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Private capital report affirms soaring investor appetite

Yasmine Masi3 April 2024
Blossom Plus

The latest edition of the annual Australian Private Capital Market Yearbook from Preqin and the Australian Investment Council has confirmed the rising investor appetite in private markets amid volatile conditions.

The 2024 report indicated private capital assets under management (AUM) hit $139 billion as of June 2023, recording a 33 per cent rise in the 18 months prior. Private equity and venture capital (VC) AUM reached $65.5 billion in June 2023, up by 30 per cent from December 2021.

While private VC took a hit compared to the records set in 2021 and 2022, 2023 saw $10 billion raised for fewer yet more experienced fund managers.

“Despite difficult macroeconomic conditions, Australia’s private capital markets held up well. The strong track record of Australia’s VC ecosystem continues to attract global GPs and LPs,” Angela Lai, VP, Head of APAC and Valuations, Research Insights at Preqin, said.

“Fundraising and deal activity have been robust despite moderating from 2022’s record highs.”

There were 260 VC deals completed with an aggregate value of $3.8 billion in 2023, with an increased focus on early-stage companies due to higher funding costs and lower valuations.

The report also highlighted Australia as a spearheading nation in the alternative assets sector, particularly in the development and innovation of new technologies and infrastructure to support the green energy transition. A country focused on environmental, social and governance (ESG) investing, with 228 UN PRI signatories, is set to give Australian fund managers an edge when compared to the wider APAC region.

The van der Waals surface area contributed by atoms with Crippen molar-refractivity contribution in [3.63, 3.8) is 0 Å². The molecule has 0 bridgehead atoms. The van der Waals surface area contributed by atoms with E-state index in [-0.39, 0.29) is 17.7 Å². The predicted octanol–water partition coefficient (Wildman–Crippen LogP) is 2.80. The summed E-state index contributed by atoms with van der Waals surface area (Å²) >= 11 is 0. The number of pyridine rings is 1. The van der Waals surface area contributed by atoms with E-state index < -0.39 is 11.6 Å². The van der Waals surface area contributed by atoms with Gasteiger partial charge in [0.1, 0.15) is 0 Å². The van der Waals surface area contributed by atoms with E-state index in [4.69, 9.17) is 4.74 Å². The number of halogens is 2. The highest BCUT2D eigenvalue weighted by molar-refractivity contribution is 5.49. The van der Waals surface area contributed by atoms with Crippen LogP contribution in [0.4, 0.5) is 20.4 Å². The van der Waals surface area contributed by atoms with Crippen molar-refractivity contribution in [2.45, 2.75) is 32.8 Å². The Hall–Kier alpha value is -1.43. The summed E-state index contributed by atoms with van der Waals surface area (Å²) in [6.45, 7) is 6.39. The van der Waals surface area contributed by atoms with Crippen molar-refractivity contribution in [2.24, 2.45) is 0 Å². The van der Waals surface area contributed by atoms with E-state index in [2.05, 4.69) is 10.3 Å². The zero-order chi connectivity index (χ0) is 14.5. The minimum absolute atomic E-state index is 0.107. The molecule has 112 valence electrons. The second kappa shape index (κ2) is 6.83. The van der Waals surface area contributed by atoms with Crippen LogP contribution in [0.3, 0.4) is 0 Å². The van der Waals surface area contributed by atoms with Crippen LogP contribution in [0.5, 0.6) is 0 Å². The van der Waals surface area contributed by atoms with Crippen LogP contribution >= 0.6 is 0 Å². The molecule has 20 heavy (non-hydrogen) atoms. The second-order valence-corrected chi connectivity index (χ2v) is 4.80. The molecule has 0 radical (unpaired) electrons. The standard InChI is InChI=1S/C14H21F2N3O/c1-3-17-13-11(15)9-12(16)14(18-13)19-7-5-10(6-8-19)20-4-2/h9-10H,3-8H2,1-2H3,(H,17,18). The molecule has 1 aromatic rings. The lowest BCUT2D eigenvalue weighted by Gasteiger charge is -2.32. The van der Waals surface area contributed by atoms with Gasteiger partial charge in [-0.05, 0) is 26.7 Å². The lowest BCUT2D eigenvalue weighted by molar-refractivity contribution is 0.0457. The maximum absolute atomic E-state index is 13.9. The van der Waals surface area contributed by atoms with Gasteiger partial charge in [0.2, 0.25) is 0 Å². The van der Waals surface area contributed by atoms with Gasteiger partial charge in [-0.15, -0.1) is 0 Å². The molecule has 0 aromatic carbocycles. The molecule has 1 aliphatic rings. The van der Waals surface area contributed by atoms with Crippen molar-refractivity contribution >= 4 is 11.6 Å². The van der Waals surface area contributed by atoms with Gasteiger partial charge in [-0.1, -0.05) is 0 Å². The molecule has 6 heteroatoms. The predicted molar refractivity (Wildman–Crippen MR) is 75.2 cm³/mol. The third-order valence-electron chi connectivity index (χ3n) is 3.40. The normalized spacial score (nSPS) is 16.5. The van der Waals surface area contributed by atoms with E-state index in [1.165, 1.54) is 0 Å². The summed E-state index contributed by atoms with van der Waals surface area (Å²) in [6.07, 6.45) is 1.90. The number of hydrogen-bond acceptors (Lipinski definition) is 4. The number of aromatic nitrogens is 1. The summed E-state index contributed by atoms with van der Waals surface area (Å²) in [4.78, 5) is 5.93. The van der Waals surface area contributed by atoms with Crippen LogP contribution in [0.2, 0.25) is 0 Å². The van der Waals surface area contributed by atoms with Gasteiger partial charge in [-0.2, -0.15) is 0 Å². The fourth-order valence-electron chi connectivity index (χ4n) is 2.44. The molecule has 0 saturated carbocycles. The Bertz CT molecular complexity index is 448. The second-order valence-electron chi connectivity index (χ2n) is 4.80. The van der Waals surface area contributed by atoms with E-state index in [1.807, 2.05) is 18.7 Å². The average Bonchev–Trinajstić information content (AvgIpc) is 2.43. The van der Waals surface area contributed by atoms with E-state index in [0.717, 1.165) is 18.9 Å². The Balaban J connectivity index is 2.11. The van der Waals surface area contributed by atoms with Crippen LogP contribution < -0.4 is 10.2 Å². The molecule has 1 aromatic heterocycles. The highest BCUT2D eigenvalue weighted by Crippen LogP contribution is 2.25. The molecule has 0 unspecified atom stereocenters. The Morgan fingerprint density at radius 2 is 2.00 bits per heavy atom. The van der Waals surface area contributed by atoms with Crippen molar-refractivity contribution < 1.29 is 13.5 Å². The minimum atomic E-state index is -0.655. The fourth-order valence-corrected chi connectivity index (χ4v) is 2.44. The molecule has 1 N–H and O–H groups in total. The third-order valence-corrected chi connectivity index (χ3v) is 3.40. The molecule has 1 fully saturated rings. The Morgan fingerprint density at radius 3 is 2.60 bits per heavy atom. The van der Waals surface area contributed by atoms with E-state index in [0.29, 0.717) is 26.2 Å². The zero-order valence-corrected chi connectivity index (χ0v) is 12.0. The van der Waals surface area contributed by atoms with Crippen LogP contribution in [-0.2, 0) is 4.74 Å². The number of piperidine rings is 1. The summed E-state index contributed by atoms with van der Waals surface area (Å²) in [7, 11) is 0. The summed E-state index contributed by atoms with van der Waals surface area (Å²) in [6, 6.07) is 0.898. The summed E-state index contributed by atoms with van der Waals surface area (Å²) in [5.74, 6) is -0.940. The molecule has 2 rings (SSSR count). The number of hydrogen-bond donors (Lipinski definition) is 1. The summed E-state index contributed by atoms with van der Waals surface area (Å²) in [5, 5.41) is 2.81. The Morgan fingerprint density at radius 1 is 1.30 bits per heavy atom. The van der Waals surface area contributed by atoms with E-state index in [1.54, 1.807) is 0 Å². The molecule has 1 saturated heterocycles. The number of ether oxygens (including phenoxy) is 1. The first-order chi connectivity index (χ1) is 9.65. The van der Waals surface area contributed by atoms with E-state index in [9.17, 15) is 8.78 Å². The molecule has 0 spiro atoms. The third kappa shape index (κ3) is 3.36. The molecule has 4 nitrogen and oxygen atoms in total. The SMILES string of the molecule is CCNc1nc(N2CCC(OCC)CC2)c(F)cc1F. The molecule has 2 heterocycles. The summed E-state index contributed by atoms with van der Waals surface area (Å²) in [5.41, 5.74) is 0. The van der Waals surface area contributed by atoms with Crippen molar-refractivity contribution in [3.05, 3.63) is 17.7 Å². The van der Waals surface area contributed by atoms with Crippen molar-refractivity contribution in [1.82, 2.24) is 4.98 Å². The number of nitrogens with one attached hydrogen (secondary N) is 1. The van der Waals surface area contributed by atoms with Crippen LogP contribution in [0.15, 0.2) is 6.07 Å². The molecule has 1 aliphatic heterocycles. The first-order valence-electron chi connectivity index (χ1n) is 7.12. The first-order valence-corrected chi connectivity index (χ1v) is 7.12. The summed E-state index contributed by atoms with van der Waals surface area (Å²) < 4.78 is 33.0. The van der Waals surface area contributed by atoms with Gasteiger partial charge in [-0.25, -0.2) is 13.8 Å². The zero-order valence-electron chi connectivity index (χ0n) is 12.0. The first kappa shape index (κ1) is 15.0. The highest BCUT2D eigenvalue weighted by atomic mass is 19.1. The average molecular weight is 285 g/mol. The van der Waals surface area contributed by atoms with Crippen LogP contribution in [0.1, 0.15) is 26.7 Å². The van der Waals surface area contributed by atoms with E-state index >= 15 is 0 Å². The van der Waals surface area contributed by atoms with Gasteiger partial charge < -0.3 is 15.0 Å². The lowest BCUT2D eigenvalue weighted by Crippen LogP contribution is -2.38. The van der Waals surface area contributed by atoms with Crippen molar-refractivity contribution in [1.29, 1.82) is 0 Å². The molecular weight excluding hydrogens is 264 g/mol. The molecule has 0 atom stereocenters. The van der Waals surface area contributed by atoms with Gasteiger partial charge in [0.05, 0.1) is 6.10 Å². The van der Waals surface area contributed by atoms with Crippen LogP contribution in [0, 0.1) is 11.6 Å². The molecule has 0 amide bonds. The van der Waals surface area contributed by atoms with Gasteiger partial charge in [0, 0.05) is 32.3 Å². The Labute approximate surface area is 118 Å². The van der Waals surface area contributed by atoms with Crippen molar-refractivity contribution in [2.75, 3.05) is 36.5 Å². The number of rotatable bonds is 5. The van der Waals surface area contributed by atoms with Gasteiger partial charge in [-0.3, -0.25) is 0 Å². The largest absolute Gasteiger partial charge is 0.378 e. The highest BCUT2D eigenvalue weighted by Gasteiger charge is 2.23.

“Compared with long-term averages, the private capital industry has proven to be resilient, notwithstanding more subdued global market and economic conditions. While 2021 and 2022 offered more buoyant conditions, the long-term comparison is important given private capital is patient capital. This long-term resilience underscores strong industry fundamentals and Australia’s merits as a place for private capital investment,” Navleen Prasad,CEO at Australian Investment Council, said.

“Private capital currently contributes three per cent to Australia’s GDP and, based on US and UK experience, has the potential to double that contribution, supporting the country’s growth ambitions. The challenge for Australia, in a globally competitive market for patient capital, is to ensure that its regulatory and legislative frameworks remain efficient, effective and flexible enough to enable investment in start-ups and growth businesses. It is these businesses that will give Australia a more dynamic and future-proofed economy as well as supporting incumbent industries adapt to a changing world.”

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